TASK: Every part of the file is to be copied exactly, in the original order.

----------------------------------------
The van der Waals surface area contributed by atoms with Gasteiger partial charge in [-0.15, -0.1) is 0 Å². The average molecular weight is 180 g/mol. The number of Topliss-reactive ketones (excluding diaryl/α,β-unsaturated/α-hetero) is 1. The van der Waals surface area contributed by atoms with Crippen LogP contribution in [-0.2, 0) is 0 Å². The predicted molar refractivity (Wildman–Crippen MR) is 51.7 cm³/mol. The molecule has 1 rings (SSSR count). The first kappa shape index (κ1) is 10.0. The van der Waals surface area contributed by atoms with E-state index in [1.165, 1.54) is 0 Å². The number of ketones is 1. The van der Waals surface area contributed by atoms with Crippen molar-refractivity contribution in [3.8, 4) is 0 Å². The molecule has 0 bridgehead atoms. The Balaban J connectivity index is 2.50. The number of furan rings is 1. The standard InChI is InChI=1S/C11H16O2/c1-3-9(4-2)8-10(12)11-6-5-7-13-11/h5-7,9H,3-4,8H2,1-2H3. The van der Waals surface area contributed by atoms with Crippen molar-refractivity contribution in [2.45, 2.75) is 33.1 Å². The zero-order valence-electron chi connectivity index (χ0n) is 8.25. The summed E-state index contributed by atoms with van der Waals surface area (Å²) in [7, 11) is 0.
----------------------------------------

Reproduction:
The van der Waals surface area contributed by atoms with Gasteiger partial charge in [-0.15, -0.1) is 0 Å². The average molecular weight is 180 g/mol. The number of Topliss-reactive ketones (excluding diaryl/α,β-unsaturated/α-hetero) is 1. The van der Waals surface area contributed by atoms with Crippen LogP contribution in [-0.2, 0) is 0 Å². The predicted molar refractivity (Wildman–Crippen MR) is 51.7 cm³/mol. The molecule has 1 rings (SSSR count). The first kappa shape index (κ1) is 10.0. The van der Waals surface area contributed by atoms with E-state index in [1.165, 1.54) is 0 Å². The number of ketones is 1. The van der Waals surface area contributed by atoms with Crippen molar-refractivity contribution in [3.8, 4) is 0 Å². The molecule has 0 bridgehead atoms. The Balaban J connectivity index is 2.50. The number of furan rings is 1. The standard InChI is InChI=1S/C11H16O2/c1-3-9(4-2)8-10(12)11-6-5-7-13-11/h5-7,9H,3-4,8H2,1-2H3. The van der Waals surface area contributed by atoms with Crippen molar-refractivity contribution in [2.45, 2.75) is 33.1 Å². The zero-order valence-electron chi connectivity index (χ0n) is 8.25. The summed E-state index contributed by atoms with van der Waals surface area (Å²) in [7, 11) is 0.